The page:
Wait, I have to vote in the primary again? Didn’t I already do that?
Don’t worry — you’re not a real-life Bill Murray in “Groundhog Day.” The primary elections on June 7 are just another chance for you to grab one of those fashionable “I Voted” stickers.
Why is there another primary?
In February, the state House voted on and the Senate approved nixing the Congressional primary on March 15 and moved it to June 7. This was done after three federal judges ruled two North Carolina districts violated the Voting Rights Act because lawmakers unconstitutionally drew districts based on racial lines – otherwise known as gerrymandering.
This led to state lawmakers redrawing the maps.
This was the former congressional map before the proposed re-districting:
This is the proposed, redistricted plan:
That means back in March, you (hopefully) voted in races for president, governor and a statewide $2 billion bond issue. As noted in a previous piece on C5 about early voting, the votes generated in Congressional races still listed on the ballot didn’t count. Tomorrow’s votes do count.
And this race may be the most crucial one for our state right now for several reasons.
Deciding the N.C. Supreme Court
As noted in a May 18 Indy Week article, there’s a quiet battle in the N.C. Supreme Court – and it’s going down in an election not many people know about.
The candidates in this race are Democrats Michael Morgan, a Wake County Superior Court Judge, Daniel Robertson, a Davie County bank attorney, and Raleigh attorney Sabra Jean Faires, who’s lawsuit is the only reason this election for the Supreme Court is even happening since incumbent Republican Justice Bob Edmunds would have otherwise run unopposed in a “retention” election.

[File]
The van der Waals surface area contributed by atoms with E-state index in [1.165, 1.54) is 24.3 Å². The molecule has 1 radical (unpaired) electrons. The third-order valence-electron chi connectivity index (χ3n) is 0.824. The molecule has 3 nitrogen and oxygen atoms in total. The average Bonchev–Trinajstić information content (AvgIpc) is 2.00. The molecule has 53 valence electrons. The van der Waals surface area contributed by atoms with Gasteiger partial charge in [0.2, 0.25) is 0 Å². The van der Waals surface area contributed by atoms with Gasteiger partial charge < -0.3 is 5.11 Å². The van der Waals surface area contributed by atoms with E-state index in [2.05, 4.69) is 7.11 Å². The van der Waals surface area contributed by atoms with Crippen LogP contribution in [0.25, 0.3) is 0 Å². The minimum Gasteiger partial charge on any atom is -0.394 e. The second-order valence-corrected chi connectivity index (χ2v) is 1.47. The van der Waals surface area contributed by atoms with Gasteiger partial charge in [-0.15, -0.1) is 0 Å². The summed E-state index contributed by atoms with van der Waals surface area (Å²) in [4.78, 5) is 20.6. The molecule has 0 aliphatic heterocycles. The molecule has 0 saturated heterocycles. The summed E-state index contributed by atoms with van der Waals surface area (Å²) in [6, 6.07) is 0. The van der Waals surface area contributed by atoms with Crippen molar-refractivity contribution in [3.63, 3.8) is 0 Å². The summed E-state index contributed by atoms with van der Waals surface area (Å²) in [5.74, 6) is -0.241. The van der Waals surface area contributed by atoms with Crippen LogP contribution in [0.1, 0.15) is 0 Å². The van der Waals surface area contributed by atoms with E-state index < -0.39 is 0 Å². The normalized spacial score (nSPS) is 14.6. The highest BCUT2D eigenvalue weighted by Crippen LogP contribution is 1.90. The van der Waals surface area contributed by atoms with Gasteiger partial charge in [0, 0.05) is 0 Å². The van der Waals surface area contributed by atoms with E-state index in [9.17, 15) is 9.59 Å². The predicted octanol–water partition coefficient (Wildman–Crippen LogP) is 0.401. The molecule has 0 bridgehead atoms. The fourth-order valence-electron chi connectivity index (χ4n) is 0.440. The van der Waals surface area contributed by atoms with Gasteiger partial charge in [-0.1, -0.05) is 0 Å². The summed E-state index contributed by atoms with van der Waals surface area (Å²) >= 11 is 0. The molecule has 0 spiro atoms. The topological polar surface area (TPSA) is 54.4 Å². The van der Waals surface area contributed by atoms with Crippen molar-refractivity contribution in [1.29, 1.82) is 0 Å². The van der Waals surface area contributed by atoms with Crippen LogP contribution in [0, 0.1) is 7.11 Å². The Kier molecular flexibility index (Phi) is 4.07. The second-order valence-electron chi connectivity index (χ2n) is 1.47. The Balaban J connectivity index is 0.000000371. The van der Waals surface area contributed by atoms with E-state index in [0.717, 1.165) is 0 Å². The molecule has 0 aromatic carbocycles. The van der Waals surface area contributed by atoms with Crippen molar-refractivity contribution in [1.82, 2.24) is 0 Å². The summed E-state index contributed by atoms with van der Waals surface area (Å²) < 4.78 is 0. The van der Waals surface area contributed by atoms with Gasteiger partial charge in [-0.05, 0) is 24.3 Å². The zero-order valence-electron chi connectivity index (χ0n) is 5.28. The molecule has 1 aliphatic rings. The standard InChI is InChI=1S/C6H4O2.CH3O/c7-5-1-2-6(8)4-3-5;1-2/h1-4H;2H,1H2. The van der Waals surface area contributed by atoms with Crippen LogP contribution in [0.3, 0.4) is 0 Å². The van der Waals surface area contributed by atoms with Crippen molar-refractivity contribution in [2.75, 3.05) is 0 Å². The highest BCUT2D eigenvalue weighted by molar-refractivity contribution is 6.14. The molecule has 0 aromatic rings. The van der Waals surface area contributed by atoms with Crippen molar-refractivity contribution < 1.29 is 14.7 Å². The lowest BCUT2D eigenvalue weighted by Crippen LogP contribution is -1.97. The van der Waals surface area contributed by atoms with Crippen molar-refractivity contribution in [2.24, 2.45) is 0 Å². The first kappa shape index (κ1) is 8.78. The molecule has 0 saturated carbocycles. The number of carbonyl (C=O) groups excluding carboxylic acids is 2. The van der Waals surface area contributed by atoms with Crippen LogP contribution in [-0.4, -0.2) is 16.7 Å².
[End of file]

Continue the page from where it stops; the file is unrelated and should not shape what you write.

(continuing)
There’s also concern over low voter turnout since North Carolinians aren’t used to voting in June. It’s a flashback to 2012, when Republicans scheduled voting for Amendment One, which defined marriage as being between a man and a woman, for May 8. The measure passed and wrote into the state constitution before being overturned in 2015 with the nationwide same-sex marriage ruling.
The 12th District
The redrawn 12th District stays within Mecklenburg County instead of the sliver that included parts of Charlotte, Winston-Salem, Greensboro, Lexington, Salisbury, Concord and High Point. This is a particularly big change for current congressional representative Alma Adams, who has to represent her previous district lines but campaign based on her proposed new district area, which will go into effect in January.
The longtime Greensboro resident said she moved to Fourth Ward in April, a move prompted by the district change even though the Constitution only requires members of Congress to live in the state they represent, not the district. (A local TV crew recently found her at her Greensboro home. She said she was back in town to visit her daughters and check on repairs to her home.)
“I think you have to make a real concerted effort to really go after people who will be voting, people who have a history of voting,” Adams, a Democrat, said, “but this time, there are a lot of new voters around, so I’m trying to make sure people know who I am.”
Adams’ competitors in the Democratic primary are former Charlotte City Council member Malcolm Graham, and state Reps. Tricia Cotham and Carla Cunningham. Also on the ballot are Winston-Salem resident Gardenia Henley and Greensboro-area resident Rick Miller. (Rep. Rodney Moore has suspended his campaign but remains on the ballot.)
Three Republicans are running the 12th, a district where Republicans make up only about a quarter of the voters. Vying for the nomination are Ryan Duffie and Leon Threatt of Mecklenburg County and Paul Wright of Mount Olive, about 200 miles east of Charlotte.
The 9th District.
Democrat and hat enthusiast Christian Cano faces no competition from his party in District 9, the only other district in the county, stretching into southeastern Mecklenburg.
Republicans have controlled this district since 1963. Incumbent Robert Pittenger faces challenges from Mark Harris, senior pastor at First Baptist Church in Charlotte, and Todd Johnson, a former Union County Commissioner.
Get out and vote
Now that you’re fired up to vote, here’s how to do it on election day, June 7.
- Find your polling place and a sample ballot. Bring your photo ID since it’s now mandatory.
- Go to the polls, open from 6:30 a.m. to 7:30 p.m. Vote like a mother.
- Flirt at the grocery store with a flash of your “I Voted” sticker. Hip tip: Cruise the produce aisle.
Photos: Charlotte Observer file; Courtesy of Alma Adams